The Great Twitter Icon Experiment

So this is it, I’m having a ‘blog-off’ with @clintlalonde! Not as strange as it may sound – we basically started tweeting the other night about something which we both felt warranted more than 140 character exchanges, so we arranged to post our thoughts at the same time (PST/GMT). Here goes…

A few days ago Clint changed his Twitter icon. No big deal – except that it actually was. All of a sudden this guy whose tweets I follow, whose blog I’ve read… he seemed so ‘real’, it was as though this person was jumping out of the screen. So why the impact…? Continue reading

Social Media, Education, Industry – and Motivation

(NOTE: There’s a fair bit of context in this post, so the main points are in bold)

When the time came to deliver my new MSc module in Social Media (February 2010) I was feeling a touch apprehensive: firstly, the terminology – since writing the module spec for programme approval a few years ago, attitudes towards the term ’social media’ had changed. The term itself was being seen as increasingly meaningless, the seemingly inevitable downside of buzz-terminology. However, more importantly I was worried about the content, much of which would draw on sociocultural theory, digital literacy and the ’soft’ side of media production (meanwhile the students are working towards technical MScs…). As their other modules were pretty techie I did wonder if they’d object to something that was so epistemologically different and diverse. Continue reading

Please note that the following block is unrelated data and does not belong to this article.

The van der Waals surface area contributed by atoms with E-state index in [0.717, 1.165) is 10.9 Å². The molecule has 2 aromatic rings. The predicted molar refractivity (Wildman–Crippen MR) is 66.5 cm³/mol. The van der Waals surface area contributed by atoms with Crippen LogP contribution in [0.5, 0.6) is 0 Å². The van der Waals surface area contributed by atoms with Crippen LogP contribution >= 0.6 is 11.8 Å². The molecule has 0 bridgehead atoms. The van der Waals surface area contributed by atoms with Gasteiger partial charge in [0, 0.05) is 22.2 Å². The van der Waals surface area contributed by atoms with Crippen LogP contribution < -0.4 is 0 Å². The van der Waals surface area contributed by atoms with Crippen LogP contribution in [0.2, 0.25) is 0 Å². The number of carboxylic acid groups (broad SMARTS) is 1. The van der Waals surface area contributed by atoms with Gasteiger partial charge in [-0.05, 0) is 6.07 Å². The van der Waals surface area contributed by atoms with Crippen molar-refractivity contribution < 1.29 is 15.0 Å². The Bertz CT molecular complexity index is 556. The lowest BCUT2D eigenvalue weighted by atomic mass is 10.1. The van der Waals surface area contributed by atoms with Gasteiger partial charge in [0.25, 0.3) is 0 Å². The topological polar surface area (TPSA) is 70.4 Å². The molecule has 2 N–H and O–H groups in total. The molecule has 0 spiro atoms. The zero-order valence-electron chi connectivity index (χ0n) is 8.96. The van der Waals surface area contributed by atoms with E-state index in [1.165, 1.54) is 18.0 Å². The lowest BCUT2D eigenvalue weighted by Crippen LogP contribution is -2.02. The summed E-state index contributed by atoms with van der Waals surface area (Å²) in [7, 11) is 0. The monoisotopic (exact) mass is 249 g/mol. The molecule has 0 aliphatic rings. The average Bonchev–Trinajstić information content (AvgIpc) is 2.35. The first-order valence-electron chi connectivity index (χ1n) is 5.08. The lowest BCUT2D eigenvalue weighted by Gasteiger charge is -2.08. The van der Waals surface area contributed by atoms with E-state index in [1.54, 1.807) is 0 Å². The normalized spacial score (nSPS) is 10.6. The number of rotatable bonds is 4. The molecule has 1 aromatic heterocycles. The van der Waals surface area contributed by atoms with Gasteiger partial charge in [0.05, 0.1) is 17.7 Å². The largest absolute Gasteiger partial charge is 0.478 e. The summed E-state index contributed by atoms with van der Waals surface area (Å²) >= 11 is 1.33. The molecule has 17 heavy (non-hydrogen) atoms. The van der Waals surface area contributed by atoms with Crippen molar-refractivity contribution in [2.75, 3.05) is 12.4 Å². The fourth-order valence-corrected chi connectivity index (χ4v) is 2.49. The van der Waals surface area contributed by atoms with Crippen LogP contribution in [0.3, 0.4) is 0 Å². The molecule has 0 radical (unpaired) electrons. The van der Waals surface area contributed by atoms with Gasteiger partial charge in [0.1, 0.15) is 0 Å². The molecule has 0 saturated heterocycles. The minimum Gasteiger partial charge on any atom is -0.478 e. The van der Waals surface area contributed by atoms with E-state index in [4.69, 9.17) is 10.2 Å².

Tidying up my digital identity

Earlier this week I was asked to present on a Digital Identity panel hosted by Oxford Brookes University, alongside Josie Fraser, George Roberts and Patsy Clarke. The panel session focused on ‘Protecting and reflecting yourself online, issues of responsibility, trust and control’ and the presentations were as follows:

  • Josie Fraser – The contemporary privacy debate; “friending” your students
  • Helen Keegan – The evolution of a personal professional identity
  • George Roberts – Conflated meanings at the institutional (and demonic) level
  • Patsy Clarke – publicly private and privately public

I was asked to discuss multiple identities and representations, exploring identity play and the interactive tensions between individual and community. Continue reading